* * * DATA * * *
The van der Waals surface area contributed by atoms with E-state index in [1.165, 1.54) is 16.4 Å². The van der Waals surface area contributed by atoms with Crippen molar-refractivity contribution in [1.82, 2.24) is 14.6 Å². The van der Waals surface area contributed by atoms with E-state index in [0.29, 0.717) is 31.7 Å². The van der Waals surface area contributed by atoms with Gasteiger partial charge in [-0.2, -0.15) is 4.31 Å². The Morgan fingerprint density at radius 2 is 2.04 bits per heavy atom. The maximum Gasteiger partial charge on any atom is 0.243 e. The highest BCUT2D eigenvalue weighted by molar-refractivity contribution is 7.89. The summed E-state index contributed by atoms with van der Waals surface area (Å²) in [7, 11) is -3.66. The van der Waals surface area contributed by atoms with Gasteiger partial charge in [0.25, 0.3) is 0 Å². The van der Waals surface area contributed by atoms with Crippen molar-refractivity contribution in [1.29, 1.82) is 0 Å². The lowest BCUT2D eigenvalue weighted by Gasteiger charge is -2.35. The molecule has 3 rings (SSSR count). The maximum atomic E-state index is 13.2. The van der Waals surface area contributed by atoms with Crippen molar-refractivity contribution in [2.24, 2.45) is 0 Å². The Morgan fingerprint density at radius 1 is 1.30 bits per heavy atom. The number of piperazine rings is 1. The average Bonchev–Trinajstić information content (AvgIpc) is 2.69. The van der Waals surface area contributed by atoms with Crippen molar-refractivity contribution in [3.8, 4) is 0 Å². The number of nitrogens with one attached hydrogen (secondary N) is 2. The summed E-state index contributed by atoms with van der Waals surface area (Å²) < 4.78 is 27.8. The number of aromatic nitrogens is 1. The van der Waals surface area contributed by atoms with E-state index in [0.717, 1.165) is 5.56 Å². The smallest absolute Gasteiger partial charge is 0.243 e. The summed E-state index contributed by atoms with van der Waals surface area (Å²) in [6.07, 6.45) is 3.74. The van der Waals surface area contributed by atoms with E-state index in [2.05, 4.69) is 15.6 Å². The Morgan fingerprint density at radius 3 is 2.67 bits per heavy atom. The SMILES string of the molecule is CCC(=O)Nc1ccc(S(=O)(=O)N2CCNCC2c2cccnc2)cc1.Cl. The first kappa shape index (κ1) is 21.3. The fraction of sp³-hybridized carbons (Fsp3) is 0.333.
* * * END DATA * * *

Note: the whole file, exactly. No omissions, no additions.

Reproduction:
The van der Waals surface area contributed by atoms with E-state index in [1.165, 1.54) is 16.4 Å². The van der Waals surface area contributed by atoms with Crippen molar-refractivity contribution in [1.82, 2.24) is 14.6 Å². The van der Waals surface area contributed by atoms with E-state index in [0.29, 0.717) is 31.7 Å². The van der Waals surface area contributed by atoms with Gasteiger partial charge in [-0.2, -0.15) is 4.31 Å². The Morgan fingerprint density at radius 2 is 2.04 bits per heavy atom. The maximum Gasteiger partial charge on any atom is 0.243 e. The highest BCUT2D eigenvalue weighted by molar-refractivity contribution is 7.89. The summed E-state index contributed by atoms with van der Waals surface area (Å²) in [7, 11) is -3.66. The van der Waals surface area contributed by atoms with Gasteiger partial charge in [0.25, 0.3) is 0 Å². The van der Waals surface area contributed by atoms with Crippen molar-refractivity contribution in [1.29, 1.82) is 0 Å². The lowest BCUT2D eigenvalue weighted by Gasteiger charge is -2.35. The molecule has 3 rings (SSSR count). The maximum atomic E-state index is 13.2. The van der Waals surface area contributed by atoms with Crippen molar-refractivity contribution in [2.24, 2.45) is 0 Å². The Morgan fingerprint density at radius 1 is 1.30 bits per heavy atom. The number of piperazine rings is 1. The average Bonchev–Trinajstić information content (AvgIpc) is 2.69. The van der Waals surface area contributed by atoms with Crippen molar-refractivity contribution in [3.8, 4) is 0 Å². The number of nitrogens with one attached hydrogen (secondary N) is 2. The summed E-state index contributed by atoms with van der Waals surface area (Å²) < 4.78 is 27.8. The number of aromatic nitrogens is 1. The van der Waals surface area contributed by atoms with E-state index in [0.717, 1.165) is 5.56 Å². The smallest absolute Gasteiger partial charge is 0.243 e. The summed E-state index contributed by atoms with van der Waals surface area (Å²) in [6.07, 6.45) is 3.74. The van der Waals surface area contributed by atoms with E-state index in [2.05, 4.69) is 15.6 Å². The Morgan fingerprint density at radius 3 is 2.67 bits per heavy atom. The SMILES string of the molecule is CCC(=O)Nc1ccc(S(=O)(=O)N2CCNCC2c2cccnc2)cc1.Cl. The first kappa shape index (κ1) is 21.3. The fraction of sp³-hybridized carbons (Fsp3) is 0.333.